Although the name might sound completely unfamiliar, superferric magnets were first proposed in the 1980s as a possible solution for high-energy colliders. However, many technical problems needed to be overcome before the use of superferric magnets could become a reality. In its final configuration, the HL-LHC will have 36 superferric corrector magnets, of which 4 will be quadrupoles, 8 sextupoles and 24 higher order magnets.
In superferric (or “iron-dominated”) magnets, iron is used in the poles that shape the field, in addition to in the yoke as in a standard superconducting magnet, while the coils are made of superconducting material that is kept at cryogenic temperatures to reduce power losses to a minimum. Superferric magnets have been shown to be highly reliable and this is no trivial requirement for machines like the HL-LHC in which, during normal operations, high-intensity beams will have to complete hundreds of millions of turns in stable conditions before being safely dumped by the operators.
A superferric corrector magnet was developed by CIEMAT for the SLHC-PP study, and that design was used as a starting point for the HL-LHC correctors. Subsequently, in the framework of a CERN-INFN Collaboration Agreement for the HL-LHC project signed in 2013, the LASA laboratory of the Milan section of the Italian National Institute for Nuclear Physics (INFN) has taken over as a partner in the project. “At LASA, we dealt with the design, assembly and testing of the magnet,” explains Giovanni Volpini from INFN Milano. “This was possible thanks to the expertise the laboratory has acquired working on many of the most important superconducting magnets for high-energy physics. However, this is the first time in many years that a full-size superconducting magnet has been developed entirely in-house. We are very happy with the results of the recent tests: the magnet has shown high stability, as it could reach and surpass the ultimate field value required by the design specifications before quenching. The ultimate field we measured was almost 10% above the nominal operating field. Magnet stability will be a key feature to guarantee the overall reliability of the whole beam corrector system once all the hardware components have been installed in the tunnel.” “The partnership between INFN and CERN has been key in achieving this result and it will be as fundamental as the other collaborations in the HL-LHC project in meeting the project’s goals,” confirms Paolo Fessia from the Technology Department, who is in charge of the project on the CERN side.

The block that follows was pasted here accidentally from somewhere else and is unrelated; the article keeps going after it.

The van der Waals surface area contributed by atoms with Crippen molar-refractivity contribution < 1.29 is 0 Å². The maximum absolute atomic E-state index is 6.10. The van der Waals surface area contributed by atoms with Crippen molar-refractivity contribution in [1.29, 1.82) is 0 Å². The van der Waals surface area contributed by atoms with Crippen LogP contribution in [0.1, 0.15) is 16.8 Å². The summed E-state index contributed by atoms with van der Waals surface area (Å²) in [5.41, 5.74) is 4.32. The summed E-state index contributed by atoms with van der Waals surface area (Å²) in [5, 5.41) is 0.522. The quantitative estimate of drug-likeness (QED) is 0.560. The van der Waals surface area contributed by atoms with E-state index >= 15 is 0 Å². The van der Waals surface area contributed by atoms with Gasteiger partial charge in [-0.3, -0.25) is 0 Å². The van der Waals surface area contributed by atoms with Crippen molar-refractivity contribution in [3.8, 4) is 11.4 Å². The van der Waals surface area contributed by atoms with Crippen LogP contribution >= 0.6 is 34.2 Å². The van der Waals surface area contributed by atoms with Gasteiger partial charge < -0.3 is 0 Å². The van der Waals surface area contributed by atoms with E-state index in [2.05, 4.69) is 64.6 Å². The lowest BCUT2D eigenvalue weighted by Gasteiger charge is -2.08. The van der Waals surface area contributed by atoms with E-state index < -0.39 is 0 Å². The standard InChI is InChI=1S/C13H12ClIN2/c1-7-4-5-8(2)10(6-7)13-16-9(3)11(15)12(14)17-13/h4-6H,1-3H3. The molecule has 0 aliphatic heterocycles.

Now that the first piece of hardware has proven that superferric technology works as expected, HL-LHC and INFN experts will go on to finalise the design of the other corrector magnets. In parallel, other groups in various institutes around the world are developing, building and testing other HL-LHC components, including the highly challenging high-field magnets. The new ring is starting to take shape.
HL-LHC in brief
HL-LHC is the project that aims at increasing the current LHC luminosity by a factor of 10, thus extending the discovery potential of the machine significantly. In order to achieve this, 1.2 km of the existing accelerator will be replaced by new components, namely: innovative niobium-tin superconducting magnets; new radiofrequency cavities known as “crab cavities”; a new generation of collimators; and powerful magnesium-diboride-based superconducting cables capable of transporting huge electrical currents.
HL-LHC is a collaborative and international effort that involves a number of specialised institutes around the world. For more details, please click here.